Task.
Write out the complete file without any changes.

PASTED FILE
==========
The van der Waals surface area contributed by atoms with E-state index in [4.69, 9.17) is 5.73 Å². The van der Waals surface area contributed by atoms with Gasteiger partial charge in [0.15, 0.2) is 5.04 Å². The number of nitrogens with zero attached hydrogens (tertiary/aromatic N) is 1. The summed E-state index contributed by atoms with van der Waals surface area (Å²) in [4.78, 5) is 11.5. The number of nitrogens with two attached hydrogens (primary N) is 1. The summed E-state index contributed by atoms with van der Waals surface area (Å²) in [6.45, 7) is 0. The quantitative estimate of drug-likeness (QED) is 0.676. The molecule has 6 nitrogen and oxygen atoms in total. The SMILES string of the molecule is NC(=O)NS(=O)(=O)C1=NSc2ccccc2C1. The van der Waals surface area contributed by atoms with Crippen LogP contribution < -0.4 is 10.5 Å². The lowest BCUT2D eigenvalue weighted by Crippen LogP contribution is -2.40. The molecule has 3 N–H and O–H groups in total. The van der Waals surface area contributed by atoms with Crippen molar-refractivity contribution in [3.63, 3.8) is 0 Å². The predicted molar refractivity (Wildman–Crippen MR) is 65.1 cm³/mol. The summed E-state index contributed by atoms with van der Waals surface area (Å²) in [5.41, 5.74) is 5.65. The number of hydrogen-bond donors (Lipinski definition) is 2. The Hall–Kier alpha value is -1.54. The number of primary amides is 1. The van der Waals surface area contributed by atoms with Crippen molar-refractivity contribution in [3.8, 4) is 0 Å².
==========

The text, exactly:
The van der Waals surface area contributed by atoms with E-state index in [4.69, 9.17) is 5.73 Å². The van der Waals surface area contributed by atoms with Gasteiger partial charge in [0.15, 0.2) is 5.04 Å². The number of nitrogens with zero attached hydrogens (tertiary/aromatic N) is 1. The summed E-state index contributed by atoms with van der Waals surface area (Å²) in [4.78, 5) is 11.5. The number of nitrogens with two attached hydrogens (primary N) is 1. The summed E-state index contributed by atoms with van der Waals surface area (Å²) in [6.45, 7) is 0. The quantitative estimate of drug-likeness (QED) is 0.676. The molecule has 6 nitrogen and oxygen atoms in total. The SMILES string of the molecule is NC(=O)NS(=O)(=O)C1=NSc2ccccc2C1. The van der Waals surface area contributed by atoms with Crippen LogP contribution < -0.4 is 10.5 Å². The lowest BCUT2D eigenvalue weighted by Crippen LogP contribution is -2.40. The molecule has 3 N–H and O–H groups in total. The van der Waals surface area contributed by atoms with Crippen molar-refractivity contribution in [3.63, 3.8) is 0 Å². The predicted molar refractivity (Wildman–Crippen MR) is 65.1 cm³/mol. The summed E-state index contributed by atoms with van der Waals surface area (Å²) in [5.41, 5.74) is 5.65. The number of hydrogen-bond donors (Lipinski definition) is 2. The Hall–Kier alpha value is -1.54. The number of primary amides is 1. The van der Waals surface area contributed by atoms with Crippen molar-refractivity contribution in [3.8, 4) is 0 Å².